I was talking to a friend the other day about her decision to retire from teaching at the end of this school year. This is a big change for her, and naturally she is a little apprehensive about exactly how retiring from a full-time job will impact her life and her family. I was listening to her concerns with genuine sympathy right up to the moment when she looked at me and suddenly said, “You haven’t worked full time in years, and I’ve always wanted to ask you….what exactly do you DO all day?”
Now I can be just a wee bit of a snarky bitch at times, so the immediate answer that sprang to my mind was, “Nothing much. I spend my days sitting in the recliner, watching TV and drinking Diet Coke. Every few hours I get up to go the bathroom, but that’s about it.” Of course, I didn’t actually say that, but I was definitely taken back by her question. I honestly didn’t know how to answer. I could recite a list of the things I am doing with my days or remind her that it is quite possible to work very hard without actually being paid, but I was afraid that would sound defensive, and I know she didn’t mean to offend me. But if I didn’t explain exactly how I spent my time, then I risked confirming the implication that I was simply wasting my days away. I felt judged, and not in a good way.
I remember a young woman who lived in my college dorm, who was very pretty in that Farrah Fawcett style that was all the rage back then. She always hurried past me when I met her in the hallway, barely acknowledging my presence, even though most of the other women were usually willing to stop for a chat. Frankly, I thought she was stuck-up. But then one day I met an obviously confused, middle-aged woman in the lobby who was asking for her, and later heard the young woman on the phone, patiently repeating the same information over and over again. I found out that the confused middle-aged woman was her mother, who had suffered brain damage in a bad car accident years before. And the young woman I thought was a snob was really just too busy to stop and talk, what with constantly dealing with her mother’s issues while she was trying to earn a college degree. I had judged her very harshly, and I was completely wrong.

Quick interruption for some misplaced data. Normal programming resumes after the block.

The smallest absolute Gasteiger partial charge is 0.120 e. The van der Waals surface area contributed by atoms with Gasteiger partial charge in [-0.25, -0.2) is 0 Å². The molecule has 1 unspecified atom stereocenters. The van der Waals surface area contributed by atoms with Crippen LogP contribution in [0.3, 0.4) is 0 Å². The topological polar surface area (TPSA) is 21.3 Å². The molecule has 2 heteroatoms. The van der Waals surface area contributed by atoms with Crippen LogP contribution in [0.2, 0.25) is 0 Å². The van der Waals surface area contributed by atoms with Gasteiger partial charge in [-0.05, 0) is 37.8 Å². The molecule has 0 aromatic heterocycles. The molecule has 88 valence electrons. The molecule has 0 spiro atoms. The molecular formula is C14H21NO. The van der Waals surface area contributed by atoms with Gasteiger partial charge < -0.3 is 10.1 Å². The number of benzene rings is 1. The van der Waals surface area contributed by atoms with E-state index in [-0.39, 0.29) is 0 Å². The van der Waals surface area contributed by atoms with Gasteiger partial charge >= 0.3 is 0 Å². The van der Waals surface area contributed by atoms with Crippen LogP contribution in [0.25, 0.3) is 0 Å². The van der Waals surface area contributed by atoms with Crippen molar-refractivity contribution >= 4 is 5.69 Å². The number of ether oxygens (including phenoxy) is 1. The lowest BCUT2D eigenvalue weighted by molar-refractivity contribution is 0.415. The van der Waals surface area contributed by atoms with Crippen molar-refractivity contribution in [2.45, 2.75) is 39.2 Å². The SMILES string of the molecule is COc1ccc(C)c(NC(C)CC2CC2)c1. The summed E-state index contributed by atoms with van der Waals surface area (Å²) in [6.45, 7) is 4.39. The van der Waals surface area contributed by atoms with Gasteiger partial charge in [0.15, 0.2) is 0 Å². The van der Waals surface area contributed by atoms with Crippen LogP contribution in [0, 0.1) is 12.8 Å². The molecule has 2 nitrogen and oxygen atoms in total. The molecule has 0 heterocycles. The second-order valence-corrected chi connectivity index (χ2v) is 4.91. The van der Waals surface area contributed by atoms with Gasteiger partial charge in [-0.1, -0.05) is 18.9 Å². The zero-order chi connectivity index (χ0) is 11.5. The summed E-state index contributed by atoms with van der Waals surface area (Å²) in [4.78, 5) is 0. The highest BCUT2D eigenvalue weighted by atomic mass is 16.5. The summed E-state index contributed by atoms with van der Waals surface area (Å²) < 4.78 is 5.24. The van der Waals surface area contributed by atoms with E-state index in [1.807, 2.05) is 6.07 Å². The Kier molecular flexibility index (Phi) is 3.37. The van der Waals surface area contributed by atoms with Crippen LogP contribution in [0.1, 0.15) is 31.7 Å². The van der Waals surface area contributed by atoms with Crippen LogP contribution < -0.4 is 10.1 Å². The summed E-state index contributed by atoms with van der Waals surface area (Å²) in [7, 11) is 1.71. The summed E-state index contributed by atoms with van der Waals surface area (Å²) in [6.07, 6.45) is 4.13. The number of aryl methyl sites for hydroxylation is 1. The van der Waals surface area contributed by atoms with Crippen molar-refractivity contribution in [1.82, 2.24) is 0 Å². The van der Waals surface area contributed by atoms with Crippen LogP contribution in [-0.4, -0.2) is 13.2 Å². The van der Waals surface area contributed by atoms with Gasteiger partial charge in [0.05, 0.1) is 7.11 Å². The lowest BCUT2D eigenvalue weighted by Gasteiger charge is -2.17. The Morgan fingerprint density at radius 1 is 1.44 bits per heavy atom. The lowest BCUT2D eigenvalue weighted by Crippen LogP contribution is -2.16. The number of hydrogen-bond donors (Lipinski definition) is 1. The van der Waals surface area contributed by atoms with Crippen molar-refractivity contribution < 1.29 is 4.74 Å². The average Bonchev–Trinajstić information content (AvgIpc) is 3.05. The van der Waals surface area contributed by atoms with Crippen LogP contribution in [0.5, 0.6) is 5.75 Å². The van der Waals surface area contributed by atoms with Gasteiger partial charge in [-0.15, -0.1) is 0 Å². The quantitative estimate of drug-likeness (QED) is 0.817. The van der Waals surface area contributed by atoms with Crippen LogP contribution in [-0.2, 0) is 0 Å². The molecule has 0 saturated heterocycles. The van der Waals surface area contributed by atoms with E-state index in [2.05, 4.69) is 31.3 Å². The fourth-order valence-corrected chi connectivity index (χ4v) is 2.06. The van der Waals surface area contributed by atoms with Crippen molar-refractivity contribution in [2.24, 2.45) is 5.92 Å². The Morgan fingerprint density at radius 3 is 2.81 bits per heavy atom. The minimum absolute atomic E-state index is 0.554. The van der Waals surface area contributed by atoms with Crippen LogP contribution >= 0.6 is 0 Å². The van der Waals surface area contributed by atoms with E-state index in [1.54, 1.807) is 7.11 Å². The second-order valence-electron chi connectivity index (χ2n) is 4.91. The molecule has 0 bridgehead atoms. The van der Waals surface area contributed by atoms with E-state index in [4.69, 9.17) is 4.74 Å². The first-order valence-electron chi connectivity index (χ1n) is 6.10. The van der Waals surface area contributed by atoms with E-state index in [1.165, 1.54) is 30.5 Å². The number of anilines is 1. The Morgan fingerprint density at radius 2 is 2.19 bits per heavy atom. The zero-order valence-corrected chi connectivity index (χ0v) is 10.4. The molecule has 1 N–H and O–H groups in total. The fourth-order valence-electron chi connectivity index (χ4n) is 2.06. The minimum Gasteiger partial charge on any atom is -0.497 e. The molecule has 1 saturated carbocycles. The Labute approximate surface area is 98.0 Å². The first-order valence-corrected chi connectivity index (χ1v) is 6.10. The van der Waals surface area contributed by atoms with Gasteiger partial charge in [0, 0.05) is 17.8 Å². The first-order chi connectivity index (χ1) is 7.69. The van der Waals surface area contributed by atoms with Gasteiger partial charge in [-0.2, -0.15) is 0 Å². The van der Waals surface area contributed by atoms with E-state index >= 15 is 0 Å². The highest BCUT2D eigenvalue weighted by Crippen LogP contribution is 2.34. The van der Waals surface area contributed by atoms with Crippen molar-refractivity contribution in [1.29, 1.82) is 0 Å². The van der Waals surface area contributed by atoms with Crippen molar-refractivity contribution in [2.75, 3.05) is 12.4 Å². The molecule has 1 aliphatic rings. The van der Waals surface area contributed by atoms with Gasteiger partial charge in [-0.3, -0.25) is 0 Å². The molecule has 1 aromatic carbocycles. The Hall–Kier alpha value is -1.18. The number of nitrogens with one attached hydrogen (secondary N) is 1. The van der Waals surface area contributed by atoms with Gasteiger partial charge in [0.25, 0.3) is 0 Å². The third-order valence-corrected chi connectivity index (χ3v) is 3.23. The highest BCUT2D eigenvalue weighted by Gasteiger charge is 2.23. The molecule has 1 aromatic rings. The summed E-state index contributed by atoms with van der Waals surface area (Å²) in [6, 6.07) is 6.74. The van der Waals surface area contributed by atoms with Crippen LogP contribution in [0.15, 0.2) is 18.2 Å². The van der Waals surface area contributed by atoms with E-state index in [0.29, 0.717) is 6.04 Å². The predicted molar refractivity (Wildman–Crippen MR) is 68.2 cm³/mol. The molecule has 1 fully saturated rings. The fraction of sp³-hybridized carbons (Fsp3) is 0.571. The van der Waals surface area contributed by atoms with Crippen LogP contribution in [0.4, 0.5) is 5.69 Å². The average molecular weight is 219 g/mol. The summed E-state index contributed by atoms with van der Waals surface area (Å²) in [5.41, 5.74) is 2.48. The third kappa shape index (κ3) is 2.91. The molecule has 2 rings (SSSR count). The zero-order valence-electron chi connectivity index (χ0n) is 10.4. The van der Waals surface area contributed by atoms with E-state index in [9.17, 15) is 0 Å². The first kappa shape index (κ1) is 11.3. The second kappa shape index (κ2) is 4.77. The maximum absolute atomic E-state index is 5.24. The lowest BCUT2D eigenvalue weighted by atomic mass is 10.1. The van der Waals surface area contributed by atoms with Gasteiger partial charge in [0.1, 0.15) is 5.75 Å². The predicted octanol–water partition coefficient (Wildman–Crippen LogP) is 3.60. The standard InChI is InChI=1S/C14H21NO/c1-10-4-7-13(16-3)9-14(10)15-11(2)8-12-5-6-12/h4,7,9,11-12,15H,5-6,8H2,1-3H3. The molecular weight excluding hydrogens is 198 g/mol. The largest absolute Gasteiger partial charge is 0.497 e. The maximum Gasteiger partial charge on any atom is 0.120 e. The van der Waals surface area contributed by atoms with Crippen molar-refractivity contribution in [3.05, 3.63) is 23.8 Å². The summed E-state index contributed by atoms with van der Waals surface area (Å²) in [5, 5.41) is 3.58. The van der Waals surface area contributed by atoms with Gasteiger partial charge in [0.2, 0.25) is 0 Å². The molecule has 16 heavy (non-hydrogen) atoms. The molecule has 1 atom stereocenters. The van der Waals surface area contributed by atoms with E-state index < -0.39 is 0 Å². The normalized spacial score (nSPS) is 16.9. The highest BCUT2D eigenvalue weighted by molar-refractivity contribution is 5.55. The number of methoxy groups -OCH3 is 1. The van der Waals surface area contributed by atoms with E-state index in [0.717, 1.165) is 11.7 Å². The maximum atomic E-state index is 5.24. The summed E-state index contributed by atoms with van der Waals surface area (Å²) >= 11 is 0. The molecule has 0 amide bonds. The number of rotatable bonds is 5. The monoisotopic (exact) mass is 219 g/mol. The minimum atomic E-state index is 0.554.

And I think that’s the problem with judgement: it is so often completely wrong. We don’t know what other people are going through; we don’t know what their hopes and dreams are; we don’t know why they make the choices they make. And as long as they aren’t hurting anyone, we don’t need to know.
I’m sure the fact that I don’t have a real job anymore does strike some people as odd, but I know that I am living a life that is both productive and worthwhile, and the arrangement works for my husband and me. I also know that as a former stay-at-home mom who spent a lot of time and effort on books that were never published, I am a bit sensitive to questions about how I spend my days. But that’s beside the point: I really shouldn’t have to explain my life choices to anyone. And I don’t have the right to judge other people’s choices, even when what they are doing makes no sense to me whatsoever. As long as there is no neglect or abuse involved, I really do think that the old “live and let live” advice is right on target.